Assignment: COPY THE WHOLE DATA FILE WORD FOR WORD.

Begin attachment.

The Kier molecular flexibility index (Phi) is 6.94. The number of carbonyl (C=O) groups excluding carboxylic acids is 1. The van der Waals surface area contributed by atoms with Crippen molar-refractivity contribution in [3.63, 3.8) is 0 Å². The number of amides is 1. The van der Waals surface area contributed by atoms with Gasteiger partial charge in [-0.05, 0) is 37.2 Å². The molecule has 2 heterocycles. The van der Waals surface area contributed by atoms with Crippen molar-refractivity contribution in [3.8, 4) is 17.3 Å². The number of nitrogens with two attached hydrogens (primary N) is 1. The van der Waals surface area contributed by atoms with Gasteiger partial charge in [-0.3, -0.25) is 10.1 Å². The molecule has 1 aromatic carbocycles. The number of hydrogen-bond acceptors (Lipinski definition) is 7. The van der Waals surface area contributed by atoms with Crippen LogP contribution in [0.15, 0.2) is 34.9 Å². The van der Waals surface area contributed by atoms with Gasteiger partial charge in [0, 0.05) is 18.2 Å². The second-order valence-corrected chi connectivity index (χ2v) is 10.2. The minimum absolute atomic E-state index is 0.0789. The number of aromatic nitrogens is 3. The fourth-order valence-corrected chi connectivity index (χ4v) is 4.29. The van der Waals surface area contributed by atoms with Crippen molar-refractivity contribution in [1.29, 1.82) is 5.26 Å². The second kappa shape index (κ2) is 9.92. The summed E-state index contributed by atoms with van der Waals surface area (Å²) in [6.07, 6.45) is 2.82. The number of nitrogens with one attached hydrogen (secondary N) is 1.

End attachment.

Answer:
The Kier molecular flexibility index (Phi) is 6.94. The number of carbonyl (C=O) groups excluding carboxylic acids is 1. The van der Waals surface area contributed by atoms with Crippen molar-refractivity contribution in [3.63, 3.8) is 0 Å². The number of amides is 1. The van der Waals surface area contributed by atoms with Gasteiger partial charge in [-0.05, 0) is 37.2 Å². The molecule has 2 heterocycles. The van der Waals surface area contributed by atoms with Crippen molar-refractivity contribution in [3.8, 4) is 17.3 Å². The number of nitrogens with two attached hydrogens (primary N) is 1. The van der Waals surface area contributed by atoms with Gasteiger partial charge in [-0.3, -0.25) is 10.1 Å². The molecule has 1 aromatic carbocycles. The number of hydrogen-bond acceptors (Lipinski definition) is 7. The van der Waals surface area contributed by atoms with Crippen LogP contribution in [0.15, 0.2) is 34.9 Å². The van der Waals surface area contributed by atoms with Gasteiger partial charge in [0, 0.05) is 18.2 Å². The second-order valence-corrected chi connectivity index (χ2v) is 10.2. The minimum absolute atomic E-state index is 0.0789. The number of aromatic nitrogens is 3. The fourth-order valence-corrected chi connectivity index (χ4v) is 4.29. The van der Waals surface area contributed by atoms with Crippen molar-refractivity contribution in [1.29, 1.82) is 5.26 Å². The second kappa shape index (κ2) is 9.92. The summed E-state index contributed by atoms with van der Waals surface area (Å²) in [6.07, 6.45) is 2.82. The number of nitrogens with one attached hydrogen (secondary N) is 1.